Panesar best keeps selectors alert
Sussex 161 for 6 (Hussain 2-27) trail Somerset 247 (Trescothick 123, Panesar 7-60) by 86 runs
It was quite apparent who James Whitaker, the England selector, had come to watch at Taunton. In days gone by this would, of course, have been Marcus Trescothick, who completed the 50th first-class century of his career following the lengthy rain stoppage on Tuesday. Sadly, he is no longer an international option. Monty Panesar, however, can only have enhanced his chances of playing Test cricket again through taking career-best figures of 7 for 60.
Indeed, Whitaker's first question upon arrival at the County Ground was to ask how "the Sultan" was bowling. The answer was pretty well, although Trescothick, not altogether surprisingly, mastered him on a pitch that is rather different from the flat surfaces Phil Frost used to prepare here. There was turn for Panesar on the first morning, more now and doubtless there will be plenty come the final day.
Panesar snaffled Jos Buttler, who appeared to be in England T20 mode when he attempted to clear deep mid off without being to the pitch of the ball; Alex Barrow, picked up at short leg; Peter Trego, whose leg stump was knocked out by a quicker one that scuttled through; Saj Mahmood, also taken at short leg; and Steve Kirby, edging to the wicketkeeper. What with Abdur Rehman going leg-before to Chris Nash, Somerset had lost their last five wickets for just six runs.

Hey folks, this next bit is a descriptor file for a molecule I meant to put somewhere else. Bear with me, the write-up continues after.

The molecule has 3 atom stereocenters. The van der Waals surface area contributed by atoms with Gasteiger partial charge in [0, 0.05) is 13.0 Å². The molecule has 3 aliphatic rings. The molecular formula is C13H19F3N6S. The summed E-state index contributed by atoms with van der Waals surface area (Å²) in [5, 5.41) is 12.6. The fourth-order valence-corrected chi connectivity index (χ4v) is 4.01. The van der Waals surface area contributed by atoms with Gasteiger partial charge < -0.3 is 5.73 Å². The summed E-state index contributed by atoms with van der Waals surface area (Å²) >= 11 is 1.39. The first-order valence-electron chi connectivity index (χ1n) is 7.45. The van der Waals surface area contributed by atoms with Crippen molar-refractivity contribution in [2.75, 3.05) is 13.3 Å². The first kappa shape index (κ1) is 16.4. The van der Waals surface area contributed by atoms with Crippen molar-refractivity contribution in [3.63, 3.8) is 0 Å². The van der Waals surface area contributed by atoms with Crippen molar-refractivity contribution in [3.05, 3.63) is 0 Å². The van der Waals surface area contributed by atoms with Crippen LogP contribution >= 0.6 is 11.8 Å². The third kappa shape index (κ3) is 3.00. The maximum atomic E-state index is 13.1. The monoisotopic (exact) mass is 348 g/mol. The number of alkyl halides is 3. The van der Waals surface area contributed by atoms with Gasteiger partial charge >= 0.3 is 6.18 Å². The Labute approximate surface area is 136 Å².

Certainly Panesar pushed the ball through, but it is not possible to quibble with such figures. He knows that Danny Briggs, his fellow left arm spinner and a member of England's World Twenty20 squad, is uppermost in the selectors' thoughts at present and to excel like this in front of Whitaker was timely indeed. He does not at present hold a full central contract and neither could he account for Trescothick, who gained the 11 runs he required to move to a century in the morning through three characteristic shots: a cover drive, barely moving his feet, a dab to third man (twice) and a leg glance to the boundary.
There were 18 fours in this century, scored off 167 balls, and he had made 123 in all when he looked, initially, to steer Nash to third man, changed his mind too late and edged to Ben Brown. "I didn't sleep very well, I was a bit nervous," Trescothick said. "At this stage of my career I am 25 or 30 centuries short of what I should have. It puts into context the achievements of Graeme Hick and Mark Ramprakash." He praised Panesar for being "very consistent" and said he expects this pitch to break up.
When Sussex batted, it was without much conviction. Nash was the exception, batting aggressively until he flicked Gemaal Hussain to short midwicket, where Trescothick had shrewdly placed a catcher. In the following over Peter Trego gained sufficient movement away from the left handed Ed Joyce to have him caught behind. The Sussex captain, incidentally, had been the one person to clap his opposite number when the milestone century was reached: Panesar and all thought Trescothick was caught at short leg when on 60.
The middle order of Murray Goodwin, who is out of touch, Mike Yardy and Luke Wells all went in spite of having played themselves in. Rehman, bowling like Panesar from the Pavilion End, did not achieve the same turn or bite, yet he took two wickets. Luke Wright was leg-before to Hussain shortly before the close, not appreciating the verdict of umpire Rob Bailey one little bit. This is a close contest, for sure.